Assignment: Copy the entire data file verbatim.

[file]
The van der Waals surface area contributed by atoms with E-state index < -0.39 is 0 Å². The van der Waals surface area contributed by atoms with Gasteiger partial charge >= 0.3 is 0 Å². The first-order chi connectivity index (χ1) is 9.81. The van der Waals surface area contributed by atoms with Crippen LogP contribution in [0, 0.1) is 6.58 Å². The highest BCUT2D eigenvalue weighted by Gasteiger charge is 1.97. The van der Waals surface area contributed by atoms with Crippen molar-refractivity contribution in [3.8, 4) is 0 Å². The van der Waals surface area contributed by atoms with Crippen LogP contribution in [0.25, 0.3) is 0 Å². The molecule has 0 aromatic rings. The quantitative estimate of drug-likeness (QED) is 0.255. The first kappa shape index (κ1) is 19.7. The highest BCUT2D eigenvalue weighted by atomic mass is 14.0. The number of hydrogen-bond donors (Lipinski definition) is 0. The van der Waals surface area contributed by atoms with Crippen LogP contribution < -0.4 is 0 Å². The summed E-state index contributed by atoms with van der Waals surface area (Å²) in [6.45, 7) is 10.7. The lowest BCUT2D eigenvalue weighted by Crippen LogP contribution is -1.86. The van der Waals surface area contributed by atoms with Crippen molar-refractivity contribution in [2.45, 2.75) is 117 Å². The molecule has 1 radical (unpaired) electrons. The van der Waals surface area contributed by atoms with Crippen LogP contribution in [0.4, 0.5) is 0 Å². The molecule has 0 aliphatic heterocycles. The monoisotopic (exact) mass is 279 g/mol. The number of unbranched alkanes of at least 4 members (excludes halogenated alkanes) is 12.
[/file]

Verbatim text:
The van der Waals surface area contributed by atoms with E-state index < -0.39 is 0 Å². The van der Waals surface area contributed by atoms with Gasteiger partial charge >= 0.3 is 0 Å². The first-order chi connectivity index (χ1) is 9.81. The van der Waals surface area contributed by atoms with Crippen LogP contribution in [0, 0.1) is 6.58 Å². The highest BCUT2D eigenvalue weighted by Gasteiger charge is 1.97. The van der Waals surface area contributed by atoms with Crippen molar-refractivity contribution in [3.8, 4) is 0 Å². The van der Waals surface area contributed by atoms with Crippen LogP contribution in [0.25, 0.3) is 0 Å². The molecule has 0 aromatic rings. The quantitative estimate of drug-likeness (QED) is 0.255. The first kappa shape index (κ1) is 19.7. The highest BCUT2D eigenvalue weighted by atomic mass is 14.0. The number of hydrogen-bond donors (Lipinski definition) is 0. The van der Waals surface area contributed by atoms with Crippen LogP contribution < -0.4 is 0 Å². The summed E-state index contributed by atoms with van der Waals surface area (Å²) in [6.45, 7) is 10.7. The lowest BCUT2D eigenvalue weighted by Crippen LogP contribution is -1.86. The van der Waals surface area contributed by atoms with Crippen molar-refractivity contribution in [2.45, 2.75) is 117 Å². The molecule has 1 radical (unpaired) electrons. The van der Waals surface area contributed by atoms with Crippen LogP contribution in [0.4, 0.5) is 0 Å². The molecule has 0 aliphatic heterocycles. The monoisotopic (exact) mass is 279 g/mol. The number of unbranched alkanes of at least 4 members (excludes halogenated alkanes) is 12.